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  • Mak Yong: World Heritage Theatre by Ghulam-Sarwar Yousof
  • Patricia Matusky
MAK YONG: WORLD HERITAGE THEATRE. By Ghulam-Sarwar Yousof. Penang, Malaysia: Areca Books Asia Sdn. Bhd., 2019. 9 10 in., 160 pp. Hardcover, US $22.76 (MYR95.00), ISBN: 9789675719356.

Richly illustrated with some 130 drawings and photographs of actors, actresses, costuming, staging, and musical instruments, this exceptional book features the traditional Malay dance theatre known as mak yong (also, makyung) as performed in the State of Kelantan throughout the twentieth century (and still today in some limited contexts). The book discusses and illustrates this theatrical genre within a prelude followed by eleven chapters, an appendix comprising synopses of four selected stories from the mak yong dramatic repertory, a select bibliography, and a glossary of terminology.

This story of mak yong may be seen from several different perspectives; the author details his introduction to and involvement with the mak yong theatre and focuses on the mak yong as it was known and performed throughout the twentieth century (and most likely earlier). Another perspective of mak yong is as a regional folk theatrical genre given the status of "world heritage" through the UNESCO Proclamation of the "Masterpiece of Oral and Intangible Heritage of Humanity," issued in 2005.

The prelude, entitled "Journey into the Heart of Mak Yong," is a reflexive narrative by the author focusing on his introduction to and immersion in the theatrical art of mak yong. The "journey" began in 1969 while watching a performance at the International Conference and Festival on Traditional Drama and Music of Southeast Asia. Ghulam-Sarwar's subsequent involvement with mak yong included his establishment of the first performing arts program (1970) at what [End Page 306] became the Universiti Sains Malaysia in Penang, his contact (1971) with the newly established Kumpulan Seri Temenggung (The Mak Yong Temenggung Troupe) led by the famous performer the late Khatijah Awang, his collaboration with William P. Malm in a mak yong student production (1973) and later (1974–1975) acquisition of audio tracks of Malm's 1968–1969 field video recordings of the twelve main mak yong plays, his field research in Kelantan, and his doctoral dissertation (1976) in the theatre program at the University of Hawai'i. These events document the beginning of dedicated research and documentation of this theatre form that would remain with this scholar throughout his lifetime.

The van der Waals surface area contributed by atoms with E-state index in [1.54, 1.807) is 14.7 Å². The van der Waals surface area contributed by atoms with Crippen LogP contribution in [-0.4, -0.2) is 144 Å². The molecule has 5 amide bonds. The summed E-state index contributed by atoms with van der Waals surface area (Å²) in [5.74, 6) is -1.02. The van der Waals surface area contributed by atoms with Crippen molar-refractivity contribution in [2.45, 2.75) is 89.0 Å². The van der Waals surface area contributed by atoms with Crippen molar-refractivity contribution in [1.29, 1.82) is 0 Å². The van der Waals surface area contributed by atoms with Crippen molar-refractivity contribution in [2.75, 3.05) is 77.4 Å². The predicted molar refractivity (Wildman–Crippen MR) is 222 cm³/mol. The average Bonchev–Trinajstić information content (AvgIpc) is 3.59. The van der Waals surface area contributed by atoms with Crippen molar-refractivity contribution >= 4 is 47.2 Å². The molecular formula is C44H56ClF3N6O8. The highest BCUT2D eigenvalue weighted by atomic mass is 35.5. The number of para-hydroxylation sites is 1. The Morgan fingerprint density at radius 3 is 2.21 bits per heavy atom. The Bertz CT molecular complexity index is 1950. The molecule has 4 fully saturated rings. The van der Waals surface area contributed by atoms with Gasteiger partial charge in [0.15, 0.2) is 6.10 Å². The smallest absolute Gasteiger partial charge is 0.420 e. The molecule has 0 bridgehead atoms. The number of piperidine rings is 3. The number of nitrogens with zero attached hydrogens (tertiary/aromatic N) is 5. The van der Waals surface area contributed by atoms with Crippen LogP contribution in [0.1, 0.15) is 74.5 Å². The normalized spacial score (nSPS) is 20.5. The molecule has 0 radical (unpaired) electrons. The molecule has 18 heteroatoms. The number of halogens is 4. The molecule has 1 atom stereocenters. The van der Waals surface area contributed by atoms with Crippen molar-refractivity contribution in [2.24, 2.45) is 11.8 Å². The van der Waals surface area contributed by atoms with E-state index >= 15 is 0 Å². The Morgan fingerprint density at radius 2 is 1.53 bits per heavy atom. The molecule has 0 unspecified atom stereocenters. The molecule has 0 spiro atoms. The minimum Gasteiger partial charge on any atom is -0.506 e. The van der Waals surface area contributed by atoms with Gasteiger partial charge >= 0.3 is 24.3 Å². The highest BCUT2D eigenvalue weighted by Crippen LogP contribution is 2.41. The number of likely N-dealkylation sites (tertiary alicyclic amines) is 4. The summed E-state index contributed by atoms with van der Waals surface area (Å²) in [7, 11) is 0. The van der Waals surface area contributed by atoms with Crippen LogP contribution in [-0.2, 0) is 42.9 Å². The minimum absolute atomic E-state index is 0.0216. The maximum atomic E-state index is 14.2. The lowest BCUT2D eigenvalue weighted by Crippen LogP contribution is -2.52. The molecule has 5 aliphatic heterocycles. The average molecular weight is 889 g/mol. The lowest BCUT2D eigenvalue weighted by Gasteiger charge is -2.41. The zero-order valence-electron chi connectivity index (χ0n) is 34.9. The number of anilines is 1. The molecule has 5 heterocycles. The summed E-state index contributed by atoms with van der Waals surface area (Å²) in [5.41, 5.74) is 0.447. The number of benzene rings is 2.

The intricacy of mak yong and the deep ritual and spiritual significance of this theatre as entertainment and as an agent of healing is reflected in this book. The author notes that the "climax" of his research was the recording and study of the ritual performance known as berjamu—sembah guru ("feasting—paying homage to one's teacher") by the late Khatijah Awang in the 1970s. This three-night performance, with details of its spiritual aspects, performance structures, and other elements became embedded in the understanding of mak yong for this author, and are noted in detail in chapter 7.

Chapter 1 offers a definition of mak yong and ventures into its history and origins, noting this theatre form most likely "predates the fourteenth century arrival of Islam on the Malay Peninsula" (p. 22), with roots in Southern Thailand and the northeast Malay Peninsula, especially the state of Kelantan. The subsequent early chapters relate the main elements of performance, background concepts, and conventions of staging this folk theatrical. The brief discussion on dramatic repertoire informs the twelve basic mak yong tales, but also notes that many other stories are related to other regional theatre forms such as the wayang kulit and Thai Menora dance drama. The subsequent chapter explains the components of the mak yong troupe, the musicians, and the principal role-types. The dance and hand movements are briefly described along with the stage structure, stage properties, costumes, and make-up. The musical repertory is noted along with the basic music ensemble of rebab bowed lute, two gendang double-headed drums, and a pair of tetawak large hanging knobbed gongs. All of these topics are well illustrated with drawings and photographs, most taken by the author during his field research in the 1970s. Conceptual background important to the form is noted; the author...


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pp. 306-309
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